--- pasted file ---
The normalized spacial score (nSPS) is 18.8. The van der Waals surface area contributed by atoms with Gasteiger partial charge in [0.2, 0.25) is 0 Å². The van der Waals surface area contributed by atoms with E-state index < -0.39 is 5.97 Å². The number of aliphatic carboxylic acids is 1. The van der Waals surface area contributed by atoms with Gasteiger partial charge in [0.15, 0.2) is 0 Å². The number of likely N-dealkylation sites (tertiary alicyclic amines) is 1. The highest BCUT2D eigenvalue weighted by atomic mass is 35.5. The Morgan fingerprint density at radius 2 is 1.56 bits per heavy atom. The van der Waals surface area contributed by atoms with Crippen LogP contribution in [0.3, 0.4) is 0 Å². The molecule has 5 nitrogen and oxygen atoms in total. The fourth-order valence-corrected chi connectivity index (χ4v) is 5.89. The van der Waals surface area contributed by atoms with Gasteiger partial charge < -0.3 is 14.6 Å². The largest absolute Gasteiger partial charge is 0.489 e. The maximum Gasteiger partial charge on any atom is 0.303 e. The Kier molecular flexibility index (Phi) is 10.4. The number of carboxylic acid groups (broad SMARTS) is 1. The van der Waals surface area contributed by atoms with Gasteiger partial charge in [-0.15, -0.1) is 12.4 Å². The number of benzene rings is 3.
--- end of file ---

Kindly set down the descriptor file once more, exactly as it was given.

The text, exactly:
The normalized spacial score (nSPS) is 18.8. The van der Waals surface area contributed by atoms with Gasteiger partial charge in [0.2, 0.25) is 0 Å². The van der Waals surface area contributed by atoms with E-state index < -0.39 is 5.97 Å². The number of aliphatic carboxylic acids is 1. The van der Waals surface area contributed by atoms with Gasteiger partial charge in [0.15, 0.2) is 0 Å². The number of likely N-dealkylation sites (tertiary alicyclic amines) is 1. The highest BCUT2D eigenvalue weighted by atomic mass is 35.5. The Morgan fingerprint density at radius 2 is 1.56 bits per heavy atom. The van der Waals surface area contributed by atoms with Crippen LogP contribution in [0.3, 0.4) is 0 Å². The molecule has 5 nitrogen and oxygen atoms in total. The fourth-order valence-corrected chi connectivity index (χ4v) is 5.89. The van der Waals surface area contributed by atoms with Gasteiger partial charge < -0.3 is 14.6 Å². The largest absolute Gasteiger partial charge is 0.489 e. The maximum Gasteiger partial charge on any atom is 0.303 e. The Kier molecular flexibility index (Phi) is 10.4. The number of carboxylic acid groups (broad SMARTS) is 1. The van der Waals surface area contributed by atoms with Gasteiger partial charge in [-0.15, -0.1) is 12.4 Å². The number of benzene rings is 3.